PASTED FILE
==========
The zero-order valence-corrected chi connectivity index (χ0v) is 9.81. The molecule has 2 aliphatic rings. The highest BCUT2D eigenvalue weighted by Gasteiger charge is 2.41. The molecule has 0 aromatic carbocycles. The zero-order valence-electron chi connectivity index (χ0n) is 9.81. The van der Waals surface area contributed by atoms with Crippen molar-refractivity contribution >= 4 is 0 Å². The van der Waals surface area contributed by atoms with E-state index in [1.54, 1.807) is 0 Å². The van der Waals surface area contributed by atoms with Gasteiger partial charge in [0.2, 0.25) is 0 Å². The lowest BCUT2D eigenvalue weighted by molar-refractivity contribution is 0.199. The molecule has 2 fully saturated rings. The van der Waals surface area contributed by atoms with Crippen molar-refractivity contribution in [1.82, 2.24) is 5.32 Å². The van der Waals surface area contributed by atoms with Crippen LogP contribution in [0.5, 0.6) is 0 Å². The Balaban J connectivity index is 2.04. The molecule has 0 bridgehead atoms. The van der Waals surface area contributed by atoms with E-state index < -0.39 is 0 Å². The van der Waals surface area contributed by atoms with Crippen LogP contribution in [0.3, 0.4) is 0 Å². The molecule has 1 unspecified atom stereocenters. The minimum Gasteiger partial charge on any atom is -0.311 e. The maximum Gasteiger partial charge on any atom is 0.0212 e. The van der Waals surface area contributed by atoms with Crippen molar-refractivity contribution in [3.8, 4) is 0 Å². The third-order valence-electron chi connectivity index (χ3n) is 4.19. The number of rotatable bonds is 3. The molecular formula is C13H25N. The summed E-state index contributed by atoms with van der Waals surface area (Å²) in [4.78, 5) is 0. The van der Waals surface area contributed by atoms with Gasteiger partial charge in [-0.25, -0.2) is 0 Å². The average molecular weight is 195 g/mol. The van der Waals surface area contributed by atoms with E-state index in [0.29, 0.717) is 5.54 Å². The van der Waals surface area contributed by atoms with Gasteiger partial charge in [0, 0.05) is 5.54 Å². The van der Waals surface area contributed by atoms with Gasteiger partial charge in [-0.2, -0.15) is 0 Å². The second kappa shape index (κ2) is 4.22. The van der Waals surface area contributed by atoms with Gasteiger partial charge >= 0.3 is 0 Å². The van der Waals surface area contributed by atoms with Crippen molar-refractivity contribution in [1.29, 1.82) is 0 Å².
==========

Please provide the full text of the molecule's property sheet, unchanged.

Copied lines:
The zero-order valence-corrected chi connectivity index (χ0v) is 9.81. The molecule has 2 aliphatic rings. The highest BCUT2D eigenvalue weighted by Gasteiger charge is 2.41. The molecule has 0 aromatic carbocycles. The zero-order valence-electron chi connectivity index (χ0n) is 9.81. The van der Waals surface area contributed by atoms with Crippen molar-refractivity contribution >= 4 is 0 Å². The van der Waals surface area contributed by atoms with E-state index in [1.54, 1.807) is 0 Å². The van der Waals surface area contributed by atoms with Gasteiger partial charge in [0.2, 0.25) is 0 Å². The lowest BCUT2D eigenvalue weighted by molar-refractivity contribution is 0.199. The molecule has 2 fully saturated rings. The van der Waals surface area contributed by atoms with Crippen molar-refractivity contribution in [1.82, 2.24) is 5.32 Å². The van der Waals surface area contributed by atoms with Crippen LogP contribution in [0.5, 0.6) is 0 Å². The Balaban J connectivity index is 2.04. The molecule has 0 bridgehead atoms. The van der Waals surface area contributed by atoms with E-state index < -0.39 is 0 Å². The van der Waals surface area contributed by atoms with Crippen LogP contribution in [0.3, 0.4) is 0 Å². The molecule has 1 unspecified atom stereocenters. The minimum Gasteiger partial charge on any atom is -0.311 e. The maximum Gasteiger partial charge on any atom is 0.0212 e. The van der Waals surface area contributed by atoms with Crippen molar-refractivity contribution in [3.8, 4) is 0 Å². The third-order valence-electron chi connectivity index (χ3n) is 4.19. The number of rotatable bonds is 3. The molecular formula is C13H25N. The summed E-state index contributed by atoms with van der Waals surface area (Å²) in [4.78, 5) is 0. The van der Waals surface area contributed by atoms with Gasteiger partial charge in [-0.25, -0.2) is 0 Å². The average molecular weight is 195 g/mol. The van der Waals surface area contributed by atoms with E-state index in [0.29, 0.717) is 5.54 Å². The van der Waals surface area contributed by atoms with Gasteiger partial charge in [0, 0.05) is 5.54 Å². The van der Waals surface area contributed by atoms with Gasteiger partial charge in [-0.2, -0.15) is 0 Å². The second kappa shape index (κ2) is 4.22. The van der Waals surface area contributed by atoms with Gasteiger partial charge >= 0.3 is 0 Å². The van der Waals surface area contributed by atoms with Crippen molar-refractivity contribution in [1.29, 1.82) is 0 Å².